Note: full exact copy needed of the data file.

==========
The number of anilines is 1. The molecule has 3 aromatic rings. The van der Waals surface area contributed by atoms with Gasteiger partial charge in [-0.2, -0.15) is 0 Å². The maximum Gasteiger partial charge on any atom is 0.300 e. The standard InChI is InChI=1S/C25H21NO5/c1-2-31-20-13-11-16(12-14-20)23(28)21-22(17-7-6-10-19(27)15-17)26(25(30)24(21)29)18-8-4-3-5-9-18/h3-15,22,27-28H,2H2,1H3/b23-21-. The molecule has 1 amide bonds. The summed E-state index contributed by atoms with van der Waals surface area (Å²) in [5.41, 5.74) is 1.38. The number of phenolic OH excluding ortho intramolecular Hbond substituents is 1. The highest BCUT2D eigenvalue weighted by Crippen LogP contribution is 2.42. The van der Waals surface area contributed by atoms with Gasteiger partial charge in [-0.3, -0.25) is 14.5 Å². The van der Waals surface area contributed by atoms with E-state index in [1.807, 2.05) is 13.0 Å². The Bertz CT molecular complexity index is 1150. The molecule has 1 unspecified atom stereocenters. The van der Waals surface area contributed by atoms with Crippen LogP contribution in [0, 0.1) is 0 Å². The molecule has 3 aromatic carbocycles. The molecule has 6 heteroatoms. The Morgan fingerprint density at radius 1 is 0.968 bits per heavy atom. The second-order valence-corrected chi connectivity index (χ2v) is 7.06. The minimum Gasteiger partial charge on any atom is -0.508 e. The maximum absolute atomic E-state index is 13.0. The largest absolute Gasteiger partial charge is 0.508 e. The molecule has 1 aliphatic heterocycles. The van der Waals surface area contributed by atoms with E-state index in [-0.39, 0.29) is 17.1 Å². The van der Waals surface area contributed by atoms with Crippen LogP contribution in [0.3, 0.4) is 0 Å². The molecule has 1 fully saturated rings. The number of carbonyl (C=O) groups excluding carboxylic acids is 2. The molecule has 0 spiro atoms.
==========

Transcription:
The number of anilines is 1. The molecule has 3 aromatic rings. The van der Waals surface area contributed by atoms with Gasteiger partial charge in [-0.2, -0.15) is 0 Å². The maximum Gasteiger partial charge on any atom is 0.300 e. The standard InChI is InChI=1S/C25H21NO5/c1-2-31-20-13-11-16(12-14-20)23(28)21-22(17-7-6-10-19(27)15-17)26(25(30)24(21)29)18-8-4-3-5-9-18/h3-15,22,27-28H,2H2,1H3/b23-21-. The molecule has 1 amide bonds. The summed E-state index contributed by atoms with van der Waals surface area (Å²) in [5.41, 5.74) is 1.38. The number of phenolic OH excluding ortho intramolecular Hbond substituents is 1. The highest BCUT2D eigenvalue weighted by Crippen LogP contribution is 2.42. The van der Waals surface area contributed by atoms with Gasteiger partial charge in [-0.3, -0.25) is 14.5 Å². The van der Waals surface area contributed by atoms with E-state index in [1.807, 2.05) is 13.0 Å². The Bertz CT molecular complexity index is 1150. The molecule has 1 unspecified atom stereocenters. The van der Waals surface area contributed by atoms with Crippen LogP contribution in [0, 0.1) is 0 Å². The molecule has 3 aromatic carbocycles. The molecule has 6 heteroatoms. The Morgan fingerprint density at radius 1 is 0.968 bits per heavy atom. The second-order valence-corrected chi connectivity index (χ2v) is 7.06. The minimum Gasteiger partial charge on any atom is -0.508 e. The maximum absolute atomic E-state index is 13.0. The largest absolute Gasteiger partial charge is 0.508 e. The molecule has 1 aliphatic heterocycles. The van der Waals surface area contributed by atoms with E-state index in [-0.39, 0.29) is 17.1 Å². The van der Waals surface area contributed by atoms with Crippen LogP contribution in [0.3, 0.4) is 0 Å². The molecule has 1 fully saturated rings. The number of carbonyl (C=O) groups excluding carboxylic acids is 2. The molecule has 0 spiro atoms.